Those that make this choice often see the change needed to become a disruptor or to avoid disruption as a one-time transformation, like a caterpillar turning into a butterfly.
Andy cautions against this approach.
“Transformation is more than a one-time thing,” he said. “We need agility for continual change in the existing business and to take big steps forward.
“It’s for black swan events and for slow-boil stuff.”
Andy compared leading an organization through disruption with being the captain of a ship at sea.
“Imagine you’re at sea and it’s calm and you’ve got a ship full of cargo and crew and passengers,” he said. “Then clouds build, and the sea gets choppy. You can tell there’s a storm blowing in.
“Do you turn the ship around? Do you abandon ship? Do you try to navigate through the storm?”
“It’s very easy, in the middle of the storm, for the crew to lose confidence, for the passengers to panic—even for the captain to lose their head.”
Whatever the leader decides to do, Andy said, they need to make sure their plan works on three different levels: heads, hearts, and hands.
“‘Heads’ means it’s a rational change that makes sense now,” Andy said. “‘Hearts’ is stirring people’s emotions and giving them something they can belong to or believe in. No big change ever happened without emotion. Then ‘hands’ is getting people to do something about it.”
The power of an agile culture
This brought us to one of the major themes of this second season of Talking Agility: the vital role of culture in organizational behaviour and performance.
We’ve previously discussed on the show that culture change is very often hard and slow. One reason for this is that culture—and how culture changes—is different at every organization and in every team.
“I believe culture is unique to every client and strategy. Organizations need to find their own way into agility,” said Andy.
“But it’s not magic. Culture is created by people and teams, and leaders behaving in a learned way.”
Andy brought up the example of Lloyds Banking Group, where we used behavioural science and partnered with the innovation firm ?WhatIf! (which recently became part of Accenture) to run hundreds of behavioural experiments within their transformation function, with the aim of shifting the culture long-term.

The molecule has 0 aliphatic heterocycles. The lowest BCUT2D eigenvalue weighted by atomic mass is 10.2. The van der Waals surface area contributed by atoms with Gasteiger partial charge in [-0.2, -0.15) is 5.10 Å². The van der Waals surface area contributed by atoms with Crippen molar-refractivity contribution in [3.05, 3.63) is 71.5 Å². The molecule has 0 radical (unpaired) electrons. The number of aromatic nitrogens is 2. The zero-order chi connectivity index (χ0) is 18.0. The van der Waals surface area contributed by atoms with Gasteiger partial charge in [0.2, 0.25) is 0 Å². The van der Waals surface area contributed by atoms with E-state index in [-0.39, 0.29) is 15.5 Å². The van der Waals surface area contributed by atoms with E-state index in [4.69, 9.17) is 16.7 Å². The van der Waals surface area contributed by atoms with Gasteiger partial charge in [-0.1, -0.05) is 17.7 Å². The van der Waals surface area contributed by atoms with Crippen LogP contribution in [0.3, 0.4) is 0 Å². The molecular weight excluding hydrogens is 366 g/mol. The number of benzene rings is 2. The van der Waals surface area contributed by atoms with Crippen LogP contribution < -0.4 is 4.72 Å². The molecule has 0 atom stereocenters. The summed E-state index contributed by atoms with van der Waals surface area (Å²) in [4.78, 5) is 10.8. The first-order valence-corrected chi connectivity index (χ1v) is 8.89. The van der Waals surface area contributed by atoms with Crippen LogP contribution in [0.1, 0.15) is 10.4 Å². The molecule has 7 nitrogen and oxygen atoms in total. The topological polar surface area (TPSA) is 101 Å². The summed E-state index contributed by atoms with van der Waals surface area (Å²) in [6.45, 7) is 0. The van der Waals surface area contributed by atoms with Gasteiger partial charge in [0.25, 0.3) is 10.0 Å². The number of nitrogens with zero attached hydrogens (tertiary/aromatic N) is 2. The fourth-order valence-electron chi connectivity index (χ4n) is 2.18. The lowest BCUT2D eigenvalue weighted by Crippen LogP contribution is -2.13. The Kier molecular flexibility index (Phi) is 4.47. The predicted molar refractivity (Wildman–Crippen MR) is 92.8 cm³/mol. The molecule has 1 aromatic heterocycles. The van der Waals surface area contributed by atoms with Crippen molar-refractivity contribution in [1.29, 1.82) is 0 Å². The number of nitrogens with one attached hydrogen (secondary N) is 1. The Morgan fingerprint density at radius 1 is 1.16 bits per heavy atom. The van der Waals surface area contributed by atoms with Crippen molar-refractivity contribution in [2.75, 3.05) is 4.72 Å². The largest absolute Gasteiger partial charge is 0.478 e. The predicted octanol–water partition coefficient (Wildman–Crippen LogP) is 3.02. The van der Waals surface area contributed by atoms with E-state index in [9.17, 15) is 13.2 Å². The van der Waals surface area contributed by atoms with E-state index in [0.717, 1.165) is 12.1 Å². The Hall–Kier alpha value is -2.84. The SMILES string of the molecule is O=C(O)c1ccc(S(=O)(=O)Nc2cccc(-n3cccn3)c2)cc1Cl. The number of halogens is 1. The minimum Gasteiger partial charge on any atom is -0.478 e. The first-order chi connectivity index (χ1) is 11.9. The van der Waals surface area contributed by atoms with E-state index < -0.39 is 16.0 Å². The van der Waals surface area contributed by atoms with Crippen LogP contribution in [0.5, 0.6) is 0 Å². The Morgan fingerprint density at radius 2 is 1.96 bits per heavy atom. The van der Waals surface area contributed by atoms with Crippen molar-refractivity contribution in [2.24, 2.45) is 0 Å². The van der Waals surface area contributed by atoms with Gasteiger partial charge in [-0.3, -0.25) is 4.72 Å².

Andy also made the point that a more agile culture is, by definition, a more human and diverse culture for the simple reason that agile organizations are open to experiments and new ideas.
And underpinning all of this are psychological safety, belonging and trust. Going back to Andy’s analogy of the storm, fear can be going through the minds of passengers, the crew or even the captains, but the crew that feels safe, together and trusted will thrive in the storm, even in the toughest of conditions. When people feel they belong and can be fully themselves, they are comfortable to share the half-formed idea or speak up about the concern they have. Andy noted:
“Does the young woman on a technical apprenticeship, who maybe grew up on the wrong side of town, feel like she belongs in your organisation and in her team? That she will be listened to?
“Will she help you design a new proposition that appeals to a growth market? Will she speak up and help you redesign a biased algorithm?
“Or will she just leave for Google because they are a better fit for her?”
It’s important to note that this isn’t a feel-good bromide. Accenture research has found that businesses with truly equal cultures have a six times greater innovation mindset than unequal ones.
These are just some of the insights Andy shared in our wide-ranging and candid conversation. You can hear all of what he had to say in the full episode of Talking Agility here:
And, as always, I’d love to hear your feedback and suggestions for the show. You can either reach me here or share your feedback through your preferred podcasting platform by commenting under each episode.